Quality: ‘New Frame’ staff members in August 2018. The closure of the publication is a blow to the journalists, who want it to be transferred into the control of the people working there
The human-centred stories that usually filled the website of the left-leaning online publication New Frame have ceased and 25 employees are now involved in their own “fight for justice” pending the closure of the publication that was initially billed to have enough funding for 20 years.
Its editor-in-chief, Richard Pithouse, has said publicly that R122‑million was spent in the almost four years of the publications’ existence.
According to its final editorial, New Frame published almost 5 000 articles and reached an audience of five million people in its lifespan. But staff members have stated in various interviews that there was no marketing plan to try to find a wider reach.
Veteran journalist Darryl Accone resigned at the start of June and left the day before the closure was announced. He sat on a nine-person editorial management team that met weekly.
“Not once were the words ‘closure’ and ‘retrenchments’ uttered. Budget cuts, yes. Slimming down operations, reducing publishing, saving money, yes. It was the same for most of those nine people but it’s plausible to think that the most senior persons in the room might have known something about the possibility of imminent shutdown,” he says.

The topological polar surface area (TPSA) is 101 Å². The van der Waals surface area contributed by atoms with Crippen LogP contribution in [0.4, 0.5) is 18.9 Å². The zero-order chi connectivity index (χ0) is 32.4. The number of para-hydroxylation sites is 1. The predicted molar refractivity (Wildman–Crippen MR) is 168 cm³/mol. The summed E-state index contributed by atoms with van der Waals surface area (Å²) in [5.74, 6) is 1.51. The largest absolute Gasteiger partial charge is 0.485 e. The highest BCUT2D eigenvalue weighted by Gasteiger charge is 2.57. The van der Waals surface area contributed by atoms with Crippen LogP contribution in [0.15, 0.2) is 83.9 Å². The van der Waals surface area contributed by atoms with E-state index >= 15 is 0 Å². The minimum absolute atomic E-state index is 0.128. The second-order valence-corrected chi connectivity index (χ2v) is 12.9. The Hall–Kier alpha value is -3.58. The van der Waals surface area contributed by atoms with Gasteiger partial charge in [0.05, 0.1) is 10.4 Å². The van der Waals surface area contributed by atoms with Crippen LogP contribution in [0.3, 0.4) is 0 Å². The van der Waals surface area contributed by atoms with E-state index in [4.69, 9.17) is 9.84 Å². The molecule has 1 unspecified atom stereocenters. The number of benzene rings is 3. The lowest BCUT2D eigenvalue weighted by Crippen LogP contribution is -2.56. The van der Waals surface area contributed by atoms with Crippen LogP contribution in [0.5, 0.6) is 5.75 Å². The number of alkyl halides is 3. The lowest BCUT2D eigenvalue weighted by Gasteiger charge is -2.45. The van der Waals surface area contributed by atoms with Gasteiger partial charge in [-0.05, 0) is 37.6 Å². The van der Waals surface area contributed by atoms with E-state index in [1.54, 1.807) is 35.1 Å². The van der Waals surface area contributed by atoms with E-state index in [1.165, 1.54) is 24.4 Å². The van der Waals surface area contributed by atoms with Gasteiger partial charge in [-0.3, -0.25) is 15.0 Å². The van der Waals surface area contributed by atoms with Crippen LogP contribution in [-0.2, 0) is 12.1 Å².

It was while inquiring about the need for budget cuts that staff members were called to a meeting and told they were being retrenched immediately, and that no more stories would be published.
Most of the staff members who spoke to the Mail & Guardian were reluctant to do so on the record, fearing it may affect their “possible” retrenchment packages.
The publication had one huge anchor donor in the form of American tech multi-millionaire and activist, Roy Singham, the founder of consulting company ThoughtWorks, and a self-proclaimed socialist whose ideology gelled with that of New Frame.
According to Accone: “The focus was on workers, the unemployed, the marginalised and the impoverished — traditionally neglected in the media here and abroad. In that sense, New Frame’s closure is a terrible loss to the country.”
Bonile Bam, a contributor to New Frame since January 2019, said she could not believe “this unique publication was closing its doors”.
“There is no social justice media platform that tackles issues like New Frame did, in the country. The publication was giving ordinary citizens in rural areas, townships, farms and mines more attention and less to political figures and celebrities.”
But, as Accone says: “Both the work and the environment changed over time. Of course, Covid was a huge disrupter but more than that, it was the creeping realisation that New Frame was not all we had thought it to be.
Accone alluded to managerial interference, saying: “Certain topics were untouchable — anything negative about Russia or China, for instance. Other subjects got more coverage than their news values would merit, for example, the Socialist Revolutionary Workers Party. But in the early days — say, the first year up to August 2019 — it was an exciting place to be, with everyone committed to telling stories that are very neglected in South Africa.”